“Even worse, there are no provisions in SB9 that require new housing to be affordable, continuing the cycle of the construction of new units that are out of reach for many working-class families,” stated League of California Cities Executive Director Carolyn Coleman in an interview with Cal Matters.

While the editorial board recognizes that additional legislation must be passed to reassure these new dwellings will be more affordable for all residents, we applaud this important step taken by the state to fight the housing crisis, provide Californians with relief and hope for future, and atone for generations of systematic discrimination that deprived non-white people of the opportunity to achieve a fundamental aspect of the American dream. Furthermore, we believe that adding more available units will eventually succeed in driving down housing costs through supply and demand.

The Terner Center for Housing Innovation at UC Berkeley conducted a study that revealed the approval of these two bills could potentially add 700,000 new housing units in California. Although this includes the number of people who don't meet owner- occupancy requirements, which would decrease the potential by six percent, we believe that any additional units for housing paves way for change in the right direction. 

“This bill is about opening the door for more families to pursue their version of the California Dream — whether that means building a home for an elderly parent to live in, creating a new source of income, buying that first house, or being welcomed into a new neighborhood,” said State Senate leader Toni Atkins, quoted by California City News.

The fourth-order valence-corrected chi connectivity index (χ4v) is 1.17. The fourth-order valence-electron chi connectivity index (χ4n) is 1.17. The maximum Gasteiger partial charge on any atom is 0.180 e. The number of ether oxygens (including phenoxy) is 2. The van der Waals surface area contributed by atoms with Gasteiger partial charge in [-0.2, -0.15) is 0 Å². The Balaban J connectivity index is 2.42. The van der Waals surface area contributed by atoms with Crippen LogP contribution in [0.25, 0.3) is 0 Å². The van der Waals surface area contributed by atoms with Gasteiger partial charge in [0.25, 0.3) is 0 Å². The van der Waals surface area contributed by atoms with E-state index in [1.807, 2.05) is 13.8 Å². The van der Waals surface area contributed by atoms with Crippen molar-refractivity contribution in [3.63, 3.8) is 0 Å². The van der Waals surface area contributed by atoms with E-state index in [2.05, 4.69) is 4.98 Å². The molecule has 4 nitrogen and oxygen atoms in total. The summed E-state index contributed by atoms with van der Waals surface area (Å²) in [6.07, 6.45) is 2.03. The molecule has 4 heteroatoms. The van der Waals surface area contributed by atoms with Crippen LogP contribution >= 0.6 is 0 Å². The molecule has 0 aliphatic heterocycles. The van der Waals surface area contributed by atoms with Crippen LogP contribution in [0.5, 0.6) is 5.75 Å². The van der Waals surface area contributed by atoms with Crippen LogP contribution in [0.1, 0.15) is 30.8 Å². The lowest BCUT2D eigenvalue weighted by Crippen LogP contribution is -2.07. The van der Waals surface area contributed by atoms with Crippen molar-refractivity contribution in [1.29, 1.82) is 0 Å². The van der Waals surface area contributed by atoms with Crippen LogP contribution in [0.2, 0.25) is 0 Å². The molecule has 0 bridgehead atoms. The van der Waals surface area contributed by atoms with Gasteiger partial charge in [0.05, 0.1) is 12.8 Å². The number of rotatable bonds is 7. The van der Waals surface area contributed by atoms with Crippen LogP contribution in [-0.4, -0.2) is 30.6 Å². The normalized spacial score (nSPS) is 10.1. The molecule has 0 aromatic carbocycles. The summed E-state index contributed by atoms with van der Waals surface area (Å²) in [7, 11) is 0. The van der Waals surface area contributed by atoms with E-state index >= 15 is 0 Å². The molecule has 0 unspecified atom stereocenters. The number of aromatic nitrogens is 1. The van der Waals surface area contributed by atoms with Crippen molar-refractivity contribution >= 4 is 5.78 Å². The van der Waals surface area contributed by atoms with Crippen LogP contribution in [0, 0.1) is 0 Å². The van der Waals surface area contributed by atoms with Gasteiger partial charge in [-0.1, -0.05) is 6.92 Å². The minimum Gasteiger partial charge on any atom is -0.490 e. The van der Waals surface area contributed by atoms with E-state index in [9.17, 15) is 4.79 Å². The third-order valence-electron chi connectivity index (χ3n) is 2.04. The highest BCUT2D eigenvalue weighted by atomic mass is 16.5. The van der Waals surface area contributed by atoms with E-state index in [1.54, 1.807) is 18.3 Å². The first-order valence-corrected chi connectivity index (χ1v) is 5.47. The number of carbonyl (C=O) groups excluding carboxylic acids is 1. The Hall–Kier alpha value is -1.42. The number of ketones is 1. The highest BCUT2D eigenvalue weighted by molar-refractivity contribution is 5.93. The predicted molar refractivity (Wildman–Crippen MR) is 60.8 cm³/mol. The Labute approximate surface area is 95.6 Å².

The editorial board believes the advantages of SB9 and SB10 outweigh the potential issues that some homeowners have emphasized, such as taking away the character of neighborhoods or deriving from Southern California’s suburban allure. We stand for affordable housing and believe that a price decrease in renting or buying is financially necessary. However, this can’t be done without SB9 and SB10, reassuring us that new homes will populate our state. 


The Coast Report Editorial Board consists of the editor in chief and section editors. One member of the editorial board writes the editorial and this rotates throughout the semester. 

Editorial topics are pitched by all members of the board and a single topic is selected for each editorial. Each editorial board member votes on their position on the selected topic and the majority position becomes that of the editorial. In the event of a tie on the first vote, editorial board members engage in continued discussion and state the reasons for their initial vote. A second vote is then taken and the majority position becomes that of the editorial. In the event of a second tied vote, the editorial position will be decided at the discretion of the editor in chief.

For this editorial, the initial board vote on the issue resulted in a 6-0 majority of the board voting “yes” to the question "do you support the new California law that ends single-family zoning?" Coast Report publishes voting results to promote transparency.